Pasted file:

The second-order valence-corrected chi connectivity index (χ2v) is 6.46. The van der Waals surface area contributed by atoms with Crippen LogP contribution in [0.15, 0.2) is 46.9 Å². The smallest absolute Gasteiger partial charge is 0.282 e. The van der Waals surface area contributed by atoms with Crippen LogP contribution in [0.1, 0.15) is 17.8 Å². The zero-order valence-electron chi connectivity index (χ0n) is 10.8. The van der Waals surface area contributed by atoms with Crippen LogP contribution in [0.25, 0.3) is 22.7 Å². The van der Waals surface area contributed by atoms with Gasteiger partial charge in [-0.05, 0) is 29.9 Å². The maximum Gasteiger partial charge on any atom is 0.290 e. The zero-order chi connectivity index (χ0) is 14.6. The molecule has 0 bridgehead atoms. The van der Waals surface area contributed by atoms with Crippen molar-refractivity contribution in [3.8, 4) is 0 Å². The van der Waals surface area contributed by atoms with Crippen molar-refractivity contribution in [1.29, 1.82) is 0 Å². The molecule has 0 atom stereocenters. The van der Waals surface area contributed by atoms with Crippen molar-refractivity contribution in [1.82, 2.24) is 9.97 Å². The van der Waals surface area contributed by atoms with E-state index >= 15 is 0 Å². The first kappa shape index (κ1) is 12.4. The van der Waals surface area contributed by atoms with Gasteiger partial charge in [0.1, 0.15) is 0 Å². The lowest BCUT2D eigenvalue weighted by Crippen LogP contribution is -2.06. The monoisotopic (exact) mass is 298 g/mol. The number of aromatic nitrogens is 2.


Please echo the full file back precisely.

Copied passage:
The second-order valence-corrected chi connectivity index (χ2v) is 6.46. The van der Waals surface area contributed by atoms with Crippen LogP contribution in [0.15, 0.2) is 46.9 Å². The smallest absolute Gasteiger partial charge is 0.282 e. The van der Waals surface area contributed by atoms with Crippen LogP contribution in [0.1, 0.15) is 17.8 Å². The zero-order valence-electron chi connectivity index (χ0n) is 10.8. The van der Waals surface area contributed by atoms with Crippen LogP contribution in [0.25, 0.3) is 22.7 Å². The van der Waals surface area contributed by atoms with Gasteiger partial charge in [-0.05, 0) is 29.9 Å². The maximum Gasteiger partial charge on any atom is 0.290 e. The zero-order chi connectivity index (χ0) is 14.6. The molecule has 0 bridgehead atoms. The van der Waals surface area contributed by atoms with Crippen molar-refractivity contribution in [3.8, 4) is 0 Å². The van der Waals surface area contributed by atoms with Crippen molar-refractivity contribution in [1.29, 1.82) is 0 Å². The molecule has 0 atom stereocenters. The van der Waals surface area contributed by atoms with Crippen molar-refractivity contribution in [1.82, 2.24) is 9.97 Å². The van der Waals surface area contributed by atoms with E-state index >= 15 is 0 Å². The first kappa shape index (κ1) is 12.4. The van der Waals surface area contributed by atoms with Gasteiger partial charge in [0.1, 0.15) is 0 Å². The lowest BCUT2D eigenvalue weighted by Crippen LogP contribution is -2.06. The monoisotopic (exact) mass is 298 g/mol. The number of aromatic nitrogens is 2.